What happened?

After Russia allegedly poisoned former spy Sergei Skripal and his daughter in the UK., 27 countries expelled Russian diplomats. Among the countries are 18 EU member states and several pro-Russian governments (Hungary, Czech Republic, Macedonia, Moldova).

What does this mean?

While the expulsions are largely symbolical measures, they reveal a deepening of the unity of the West against Russia. The attempted assassination of Skripal is part of a larger series of hostile Russian measures (e.g. the invasion of Crimea, election meddling) that has united the Western world in its attitude towards Russia. Because a divided West is in Putin’s interest, it may seem that Russia is now in a weak position, especially since in the last few years NATO and particularly Eastern Europe have slowly reached consensus to boost defense spending and deploy troops on the Eastern borders. However, there are multiple factors that shape relations between Russia and the West, which means unity on the European continent against Russia is fragile.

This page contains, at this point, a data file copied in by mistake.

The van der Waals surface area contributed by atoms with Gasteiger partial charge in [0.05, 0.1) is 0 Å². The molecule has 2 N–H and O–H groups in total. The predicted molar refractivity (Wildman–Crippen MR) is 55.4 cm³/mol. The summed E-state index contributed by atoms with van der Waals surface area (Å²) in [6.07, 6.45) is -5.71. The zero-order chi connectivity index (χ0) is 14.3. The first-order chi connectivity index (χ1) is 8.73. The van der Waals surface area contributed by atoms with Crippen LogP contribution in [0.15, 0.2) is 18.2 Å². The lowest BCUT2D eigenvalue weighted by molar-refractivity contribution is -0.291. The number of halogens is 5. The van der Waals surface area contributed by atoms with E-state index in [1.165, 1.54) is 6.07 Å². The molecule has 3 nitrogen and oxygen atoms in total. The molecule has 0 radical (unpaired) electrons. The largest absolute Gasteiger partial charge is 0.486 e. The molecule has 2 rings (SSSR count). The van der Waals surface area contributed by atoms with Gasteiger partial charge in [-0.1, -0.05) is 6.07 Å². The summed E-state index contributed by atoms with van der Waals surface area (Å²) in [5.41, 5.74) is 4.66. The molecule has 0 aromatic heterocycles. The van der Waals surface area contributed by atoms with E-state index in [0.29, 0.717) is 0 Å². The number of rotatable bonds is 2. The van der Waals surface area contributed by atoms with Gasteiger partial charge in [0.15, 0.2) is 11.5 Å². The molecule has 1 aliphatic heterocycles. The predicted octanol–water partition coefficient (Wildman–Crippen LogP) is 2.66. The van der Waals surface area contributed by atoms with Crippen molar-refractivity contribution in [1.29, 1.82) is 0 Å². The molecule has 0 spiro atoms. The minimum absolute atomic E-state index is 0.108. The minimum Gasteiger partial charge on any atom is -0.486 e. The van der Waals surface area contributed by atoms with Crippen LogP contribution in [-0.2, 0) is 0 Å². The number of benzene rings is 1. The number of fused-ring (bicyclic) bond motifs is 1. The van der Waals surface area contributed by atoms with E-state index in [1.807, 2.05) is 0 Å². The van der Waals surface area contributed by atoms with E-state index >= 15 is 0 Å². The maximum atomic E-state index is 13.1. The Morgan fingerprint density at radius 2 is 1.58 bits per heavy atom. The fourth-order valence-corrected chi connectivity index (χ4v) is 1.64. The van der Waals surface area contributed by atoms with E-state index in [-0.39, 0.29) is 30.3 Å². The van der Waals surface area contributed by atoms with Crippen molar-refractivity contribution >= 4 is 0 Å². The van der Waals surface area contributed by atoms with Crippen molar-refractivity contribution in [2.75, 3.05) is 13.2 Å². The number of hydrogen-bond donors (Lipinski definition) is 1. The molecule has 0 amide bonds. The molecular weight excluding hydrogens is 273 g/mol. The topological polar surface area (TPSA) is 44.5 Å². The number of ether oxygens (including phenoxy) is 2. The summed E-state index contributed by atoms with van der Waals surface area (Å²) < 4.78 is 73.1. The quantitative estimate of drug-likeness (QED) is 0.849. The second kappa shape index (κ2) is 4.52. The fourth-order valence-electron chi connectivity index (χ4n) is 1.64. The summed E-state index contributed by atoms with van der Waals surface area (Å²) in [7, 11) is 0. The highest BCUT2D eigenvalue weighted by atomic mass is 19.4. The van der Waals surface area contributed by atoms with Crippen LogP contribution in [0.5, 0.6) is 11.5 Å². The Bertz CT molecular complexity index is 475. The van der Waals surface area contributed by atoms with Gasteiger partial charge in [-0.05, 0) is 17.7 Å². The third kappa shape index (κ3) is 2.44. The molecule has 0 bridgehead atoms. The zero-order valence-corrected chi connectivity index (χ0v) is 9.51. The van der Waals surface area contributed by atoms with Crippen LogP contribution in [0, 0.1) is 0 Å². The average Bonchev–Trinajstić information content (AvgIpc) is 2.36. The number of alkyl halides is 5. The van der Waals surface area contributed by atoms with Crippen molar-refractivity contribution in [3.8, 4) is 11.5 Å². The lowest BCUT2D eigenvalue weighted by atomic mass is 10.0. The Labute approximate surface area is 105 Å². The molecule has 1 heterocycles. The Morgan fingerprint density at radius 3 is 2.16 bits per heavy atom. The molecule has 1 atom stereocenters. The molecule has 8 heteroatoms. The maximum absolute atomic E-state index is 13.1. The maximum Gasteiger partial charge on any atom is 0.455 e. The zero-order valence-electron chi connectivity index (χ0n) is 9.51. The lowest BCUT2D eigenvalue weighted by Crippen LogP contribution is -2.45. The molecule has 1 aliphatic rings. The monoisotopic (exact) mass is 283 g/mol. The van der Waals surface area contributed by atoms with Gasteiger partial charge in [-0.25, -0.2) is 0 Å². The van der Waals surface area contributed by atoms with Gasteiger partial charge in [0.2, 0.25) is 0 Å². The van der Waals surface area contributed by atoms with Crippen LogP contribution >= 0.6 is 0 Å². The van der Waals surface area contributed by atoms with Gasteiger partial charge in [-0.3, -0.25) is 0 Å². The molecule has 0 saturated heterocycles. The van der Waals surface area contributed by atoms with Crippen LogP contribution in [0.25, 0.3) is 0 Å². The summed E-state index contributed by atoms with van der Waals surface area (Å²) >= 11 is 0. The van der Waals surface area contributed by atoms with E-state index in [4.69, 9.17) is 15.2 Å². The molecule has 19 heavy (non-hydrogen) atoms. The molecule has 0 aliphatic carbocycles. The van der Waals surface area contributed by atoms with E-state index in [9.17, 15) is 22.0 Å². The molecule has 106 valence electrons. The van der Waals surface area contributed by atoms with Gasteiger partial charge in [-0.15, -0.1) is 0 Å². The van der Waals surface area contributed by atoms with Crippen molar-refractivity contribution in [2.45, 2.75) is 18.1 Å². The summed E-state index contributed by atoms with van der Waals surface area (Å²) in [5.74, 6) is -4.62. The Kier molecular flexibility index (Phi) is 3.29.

What’s next?

Several factors cause lasting division within the West towards Russia, which means Russia stands stronger than we might think. Fundamentally, there is the split between the U.S. and Europe. For the U.S., Russia is a distant threat, and American analysts often believe that Russia is on the brink of collapse (e.g. Ian Bremmer, George Friedman). But Europeans, connected to Russia on the Eurasian continent, experience Russia’s lasting regional power. Hence, in Europe, there are those like the German Social Democrats, much of Southern Europe (currently Italian populist parties in particular), and most anti-establishment parties with a softer attitude towards Russia. Their rise could exacerbate division within the West. In addition, in the long term, the rise of China could bring Russia and Europe closer together as the interests of China and the rest of the Eurasian continent could clash.